A Higher Law: The Oberlin-Wellington Rescue of 1858 Showing
August 26 @ 1:00 pm – 3:00 pm
The Oberlin–Wellington Rescue of 1858 was a key event in the history of abolitionism leading up to the Civil War in which a group of 37-white and black men in Ohio were charged with violating the Fugitive Slave Act of 1850. This is the first time that a ‘higher law’ defense was used in a federal court case.
John Price, who had been enslaved on a farm in Mason County, Kentucky, fled to Oberlin in 1856 where he was living for two-years before he was kidnapped by two Kentucky slave catchers outside of town. They took him to Wellington where they expected to catch the next train where where they could return him to slavery in Kentucky.
Abolitionists from Oberlin and Wellington intervened in the kidnapping at the local hotel and fought for his release and they eventually secured him away from the bounty hunters and escorted him to his freedom to Canada.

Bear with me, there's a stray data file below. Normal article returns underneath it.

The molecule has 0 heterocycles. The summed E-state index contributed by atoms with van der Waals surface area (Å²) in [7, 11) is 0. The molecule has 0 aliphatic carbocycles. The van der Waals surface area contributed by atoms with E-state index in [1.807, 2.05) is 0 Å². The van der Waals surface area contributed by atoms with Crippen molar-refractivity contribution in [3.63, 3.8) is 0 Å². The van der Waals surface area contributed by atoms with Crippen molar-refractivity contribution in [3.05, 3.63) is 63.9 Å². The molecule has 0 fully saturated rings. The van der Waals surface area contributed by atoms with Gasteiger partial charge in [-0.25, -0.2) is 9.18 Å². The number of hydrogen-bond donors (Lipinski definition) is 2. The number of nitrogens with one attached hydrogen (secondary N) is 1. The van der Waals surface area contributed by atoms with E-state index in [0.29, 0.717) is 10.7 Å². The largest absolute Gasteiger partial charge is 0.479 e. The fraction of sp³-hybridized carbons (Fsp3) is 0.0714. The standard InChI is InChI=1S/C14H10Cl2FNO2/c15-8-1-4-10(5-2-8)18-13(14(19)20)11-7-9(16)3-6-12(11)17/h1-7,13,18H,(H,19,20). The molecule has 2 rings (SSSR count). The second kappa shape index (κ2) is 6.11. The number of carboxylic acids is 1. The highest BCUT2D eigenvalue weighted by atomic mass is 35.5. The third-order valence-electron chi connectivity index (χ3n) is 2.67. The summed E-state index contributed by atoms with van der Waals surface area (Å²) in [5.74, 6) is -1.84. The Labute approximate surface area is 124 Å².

Thirty-seven men were indicted and imprisoned for violating the Fugitive Slave Law of 1850 and a trial was held using the higher law as a defense. The rescuers were freed through legal technicalities, but the repercussions of their acts would reverberate throughout the south as tension continued leading up to the Civil War.
After the trial, two of the Oberlin rescuers participated in the John Brown’s raid at Harpers Ferry, West Virginia, in which one was killed in the raid and the other, John Copeland, was executed with John Brown in December, 1859.
Oberlin Heritage Center